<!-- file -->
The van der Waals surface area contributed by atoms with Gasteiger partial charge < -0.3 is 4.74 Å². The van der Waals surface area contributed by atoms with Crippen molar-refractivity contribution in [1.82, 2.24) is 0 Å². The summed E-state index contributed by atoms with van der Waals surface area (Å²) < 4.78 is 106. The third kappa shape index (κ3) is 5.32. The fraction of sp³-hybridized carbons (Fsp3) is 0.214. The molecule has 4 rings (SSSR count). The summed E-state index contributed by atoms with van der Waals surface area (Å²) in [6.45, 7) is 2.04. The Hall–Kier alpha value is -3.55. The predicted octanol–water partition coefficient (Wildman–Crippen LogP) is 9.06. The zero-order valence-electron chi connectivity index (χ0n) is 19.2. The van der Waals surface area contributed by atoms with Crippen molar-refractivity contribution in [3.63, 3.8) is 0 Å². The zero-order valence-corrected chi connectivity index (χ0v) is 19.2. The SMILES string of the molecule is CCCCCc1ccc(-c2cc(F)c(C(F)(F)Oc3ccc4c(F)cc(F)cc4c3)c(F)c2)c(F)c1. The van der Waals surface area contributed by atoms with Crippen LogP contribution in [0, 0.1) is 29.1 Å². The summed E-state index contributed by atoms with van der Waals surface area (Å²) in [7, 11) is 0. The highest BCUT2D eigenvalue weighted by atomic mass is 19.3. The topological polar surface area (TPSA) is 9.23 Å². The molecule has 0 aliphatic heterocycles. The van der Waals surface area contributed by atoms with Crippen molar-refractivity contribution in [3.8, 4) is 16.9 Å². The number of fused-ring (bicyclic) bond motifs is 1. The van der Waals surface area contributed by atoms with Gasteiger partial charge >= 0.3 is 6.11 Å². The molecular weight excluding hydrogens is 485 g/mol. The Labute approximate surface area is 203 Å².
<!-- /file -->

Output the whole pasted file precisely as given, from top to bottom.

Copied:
The van der Waals surface area contributed by atoms with Gasteiger partial charge < -0.3 is 4.74 Å². The van der Waals surface area contributed by atoms with Crippen molar-refractivity contribution in [1.82, 2.24) is 0 Å². The summed E-state index contributed by atoms with van der Waals surface area (Å²) < 4.78 is 106. The third kappa shape index (κ3) is 5.32. The fraction of sp³-hybridized carbons (Fsp3) is 0.214. The molecule has 4 rings (SSSR count). The summed E-state index contributed by atoms with van der Waals surface area (Å²) in [6.45, 7) is 2.04. The Hall–Kier alpha value is -3.55. The predicted octanol–water partition coefficient (Wildman–Crippen LogP) is 9.06. The zero-order valence-electron chi connectivity index (χ0n) is 19.2. The van der Waals surface area contributed by atoms with Crippen molar-refractivity contribution in [3.63, 3.8) is 0 Å². The zero-order valence-corrected chi connectivity index (χ0v) is 19.2. The SMILES string of the molecule is CCCCCc1ccc(-c2cc(F)c(C(F)(F)Oc3ccc4c(F)cc(F)cc4c3)c(F)c2)c(F)c1. The van der Waals surface area contributed by atoms with Crippen LogP contribution in [0, 0.1) is 29.1 Å². The summed E-state index contributed by atoms with van der Waals surface area (Å²) in [7, 11) is 0. The highest BCUT2D eigenvalue weighted by atomic mass is 19.3. The topological polar surface area (TPSA) is 9.23 Å². The molecule has 0 aliphatic heterocycles. The van der Waals surface area contributed by atoms with Crippen molar-refractivity contribution in [3.8, 4) is 16.9 Å². The number of fused-ring (bicyclic) bond motifs is 1. The van der Waals surface area contributed by atoms with Gasteiger partial charge >= 0.3 is 6.11 Å². The molecular weight excluding hydrogens is 485 g/mol. The Labute approximate surface area is 203 Å².